“Something is coming,” Dachal Choi whispers ominously as she looks towards the East River from a bench on the edge of Socrates Sculpture Park. Together with her collaborator Mathew Suen, Choi has created AQ625: Site on the Move, now on view as part of the park’s annual Emerging Artist Fellowship Exhibition.

The project, which incorporates both physical and digital elements, evokes a dystopian future by recalling visual language used in movie posters that depict apocalyptic scenarios. Choi explains, “Our project began with this hypothetical situation: what if instead of going to a place, the place comes to you?”

In the future imagined by Choi and Suen, Socrates Sculpture Park – all five acres of the park – has become dislodged from the earth, slowly floated to the sky, and is hovering above the city, leaving in is wake a fifty-foot crater on the edge of Long Island City. “The park becomes free from gravity, yet its historical elements remain: Mark di Suvero’s sculpture on the edge, the outdoor studios and the current gates are still intact.”

Visitors to the park can see the physical aspect the project: a billboard-sized image in the grove of trees depicting this unexpected migration.

Choi and Suen are interested in how this dramatic change in physicality would transform the park and affect artists’ site-specific work. “How does one address site-specificity, if the site is constantly changing?” they ask.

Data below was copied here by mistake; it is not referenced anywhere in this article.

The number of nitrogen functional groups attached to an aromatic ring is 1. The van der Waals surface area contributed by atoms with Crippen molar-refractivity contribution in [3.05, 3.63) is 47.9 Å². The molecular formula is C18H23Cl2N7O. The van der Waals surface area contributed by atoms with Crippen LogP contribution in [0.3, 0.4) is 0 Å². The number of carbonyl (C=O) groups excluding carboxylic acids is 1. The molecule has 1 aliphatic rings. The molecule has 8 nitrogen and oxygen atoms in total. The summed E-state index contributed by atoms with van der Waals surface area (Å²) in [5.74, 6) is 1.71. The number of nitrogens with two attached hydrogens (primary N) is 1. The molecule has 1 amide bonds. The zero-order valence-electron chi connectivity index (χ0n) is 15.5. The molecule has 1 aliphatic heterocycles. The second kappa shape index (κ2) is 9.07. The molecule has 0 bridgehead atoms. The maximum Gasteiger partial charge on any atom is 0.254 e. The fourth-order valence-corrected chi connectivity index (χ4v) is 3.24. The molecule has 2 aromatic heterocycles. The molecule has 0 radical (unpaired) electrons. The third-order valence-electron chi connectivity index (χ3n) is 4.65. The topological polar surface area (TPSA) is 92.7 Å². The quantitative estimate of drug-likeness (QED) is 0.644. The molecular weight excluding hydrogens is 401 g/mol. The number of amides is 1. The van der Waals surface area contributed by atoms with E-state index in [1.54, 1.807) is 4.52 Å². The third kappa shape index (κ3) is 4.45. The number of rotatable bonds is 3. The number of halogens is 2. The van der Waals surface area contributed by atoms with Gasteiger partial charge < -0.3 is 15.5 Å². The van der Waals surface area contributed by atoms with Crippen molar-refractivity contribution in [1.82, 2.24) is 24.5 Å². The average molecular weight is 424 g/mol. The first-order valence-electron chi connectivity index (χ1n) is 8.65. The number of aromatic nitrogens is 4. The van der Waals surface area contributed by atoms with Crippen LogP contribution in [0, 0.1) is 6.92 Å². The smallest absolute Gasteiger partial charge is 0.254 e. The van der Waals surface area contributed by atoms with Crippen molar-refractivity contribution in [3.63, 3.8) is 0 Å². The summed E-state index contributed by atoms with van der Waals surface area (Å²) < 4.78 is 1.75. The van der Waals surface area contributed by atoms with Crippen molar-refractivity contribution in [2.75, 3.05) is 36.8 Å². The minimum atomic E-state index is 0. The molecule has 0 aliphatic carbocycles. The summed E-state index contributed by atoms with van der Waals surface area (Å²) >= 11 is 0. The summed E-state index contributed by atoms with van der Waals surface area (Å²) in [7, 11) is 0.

Not interested in a single answer, Choi and Suen sought out collaborators to explore this conceptual conceit. Their co-creators’ projects are housed on AQ625’s digital—which is an online extension of the dialogue sparked by their billboard on view in the park. Artists and architects, including Gustavo Gordillo, Gary Leggett, Henry Ng, and Michael Sims, have each contributed digital projects that offer myriad interpretations of this futuristic scenario.

“Though AQ625 is a hypothetical event, the conversations surrounding it are real.” For Choi and Suen, AQ625 is a logical extension of the wider narrative of development and displacement that is affecting the creative life of the city. For them, and for artists across New York City, these potentially absurd hypotheticals often become unfortunate realities.